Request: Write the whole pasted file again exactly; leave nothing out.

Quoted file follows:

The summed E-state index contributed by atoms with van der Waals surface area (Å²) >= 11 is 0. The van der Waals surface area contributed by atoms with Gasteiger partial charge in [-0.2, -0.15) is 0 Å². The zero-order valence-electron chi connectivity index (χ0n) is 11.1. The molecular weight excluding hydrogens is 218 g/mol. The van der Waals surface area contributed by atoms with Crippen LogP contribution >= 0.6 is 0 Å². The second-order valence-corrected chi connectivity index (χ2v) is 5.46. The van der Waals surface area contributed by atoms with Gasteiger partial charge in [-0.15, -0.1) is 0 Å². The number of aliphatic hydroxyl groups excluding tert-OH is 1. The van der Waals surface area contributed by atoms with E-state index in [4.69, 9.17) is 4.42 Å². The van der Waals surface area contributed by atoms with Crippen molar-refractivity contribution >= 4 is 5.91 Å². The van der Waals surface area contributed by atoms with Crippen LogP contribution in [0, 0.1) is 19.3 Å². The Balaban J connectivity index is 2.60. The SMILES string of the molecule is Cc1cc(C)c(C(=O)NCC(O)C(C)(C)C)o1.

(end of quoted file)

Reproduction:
The summed E-state index contributed by atoms with van der Waals surface area (Å²) >= 11 is 0. The van der Waals surface area contributed by atoms with Gasteiger partial charge in [-0.2, -0.15) is 0 Å². The zero-order valence-electron chi connectivity index (χ0n) is 11.1. The molecular weight excluding hydrogens is 218 g/mol. The van der Waals surface area contributed by atoms with Crippen LogP contribution >= 0.6 is 0 Å². The second-order valence-corrected chi connectivity index (χ2v) is 5.46. The van der Waals surface area contributed by atoms with Gasteiger partial charge in [-0.15, -0.1) is 0 Å². The number of aliphatic hydroxyl groups excluding tert-OH is 1. The van der Waals surface area contributed by atoms with E-state index in [4.69, 9.17) is 4.42 Å². The van der Waals surface area contributed by atoms with Crippen molar-refractivity contribution >= 4 is 5.91 Å². The van der Waals surface area contributed by atoms with Crippen LogP contribution in [0, 0.1) is 19.3 Å². The Balaban J connectivity index is 2.60. The SMILES string of the molecule is Cc1cc(C)c(C(=O)NCC(O)C(C)(C)C)o1.